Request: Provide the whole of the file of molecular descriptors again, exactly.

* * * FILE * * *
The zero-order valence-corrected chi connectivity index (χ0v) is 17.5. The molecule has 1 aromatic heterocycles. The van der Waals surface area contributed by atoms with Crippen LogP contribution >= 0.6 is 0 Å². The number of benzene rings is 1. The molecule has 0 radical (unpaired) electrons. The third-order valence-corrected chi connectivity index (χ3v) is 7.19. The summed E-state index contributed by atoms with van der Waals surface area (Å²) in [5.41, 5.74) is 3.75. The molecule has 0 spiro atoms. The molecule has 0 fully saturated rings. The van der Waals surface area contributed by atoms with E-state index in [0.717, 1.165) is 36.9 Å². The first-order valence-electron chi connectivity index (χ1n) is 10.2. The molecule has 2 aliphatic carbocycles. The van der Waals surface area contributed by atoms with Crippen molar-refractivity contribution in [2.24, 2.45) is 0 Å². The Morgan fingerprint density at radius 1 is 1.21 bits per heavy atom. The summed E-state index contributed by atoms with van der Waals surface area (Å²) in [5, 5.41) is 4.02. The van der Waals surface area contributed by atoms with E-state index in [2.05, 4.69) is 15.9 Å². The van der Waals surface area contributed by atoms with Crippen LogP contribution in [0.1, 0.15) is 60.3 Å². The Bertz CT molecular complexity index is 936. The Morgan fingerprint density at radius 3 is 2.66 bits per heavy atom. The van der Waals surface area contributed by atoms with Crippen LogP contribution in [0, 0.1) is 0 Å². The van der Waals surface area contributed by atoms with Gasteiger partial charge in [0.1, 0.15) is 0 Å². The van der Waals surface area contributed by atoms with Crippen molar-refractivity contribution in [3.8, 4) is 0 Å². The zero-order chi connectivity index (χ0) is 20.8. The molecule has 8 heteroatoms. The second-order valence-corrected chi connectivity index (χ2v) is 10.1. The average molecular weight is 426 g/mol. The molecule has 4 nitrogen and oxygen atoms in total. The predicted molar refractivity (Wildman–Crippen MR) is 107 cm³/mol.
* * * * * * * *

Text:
The zero-order valence-corrected chi connectivity index (χ0v) is 17.5. The molecule has 1 aromatic heterocycles. The van der Waals surface area contributed by atoms with Crippen LogP contribution >= 0.6 is 0 Å². The number of benzene rings is 1. The molecule has 0 radical (unpaired) electrons. The third-order valence-corrected chi connectivity index (χ3v) is 7.19. The summed E-state index contributed by atoms with van der Waals surface area (Å²) in [5.41, 5.74) is 3.75. The molecule has 0 spiro atoms. The molecule has 0 fully saturated rings. The van der Waals surface area contributed by atoms with E-state index in [0.717, 1.165) is 36.9 Å². The first-order valence-electron chi connectivity index (χ1n) is 10.2. The molecule has 2 aliphatic carbocycles. The van der Waals surface area contributed by atoms with Crippen molar-refractivity contribution in [2.24, 2.45) is 0 Å². The Morgan fingerprint density at radius 1 is 1.21 bits per heavy atom. The summed E-state index contributed by atoms with van der Waals surface area (Å²) in [5, 5.41) is 4.02. The van der Waals surface area contributed by atoms with E-state index in [2.05, 4.69) is 15.9 Å². The van der Waals surface area contributed by atoms with Crippen LogP contribution in [0.1, 0.15) is 60.3 Å². The Bertz CT molecular complexity index is 936. The Morgan fingerprint density at radius 3 is 2.66 bits per heavy atom. The van der Waals surface area contributed by atoms with Crippen LogP contribution in [0, 0.1) is 0 Å². The van der Waals surface area contributed by atoms with Gasteiger partial charge in [0.1, 0.15) is 0 Å². The van der Waals surface area contributed by atoms with Crippen molar-refractivity contribution in [3.8, 4) is 0 Å². The zero-order chi connectivity index (χ0) is 20.8. The molecule has 8 heteroatoms. The second-order valence-corrected chi connectivity index (χ2v) is 10.1. The average molecular weight is 426 g/mol. The molecule has 4 nitrogen and oxygen atoms in total. The predicted molar refractivity (Wildman–Crippen MR) is 107 cm³/mol.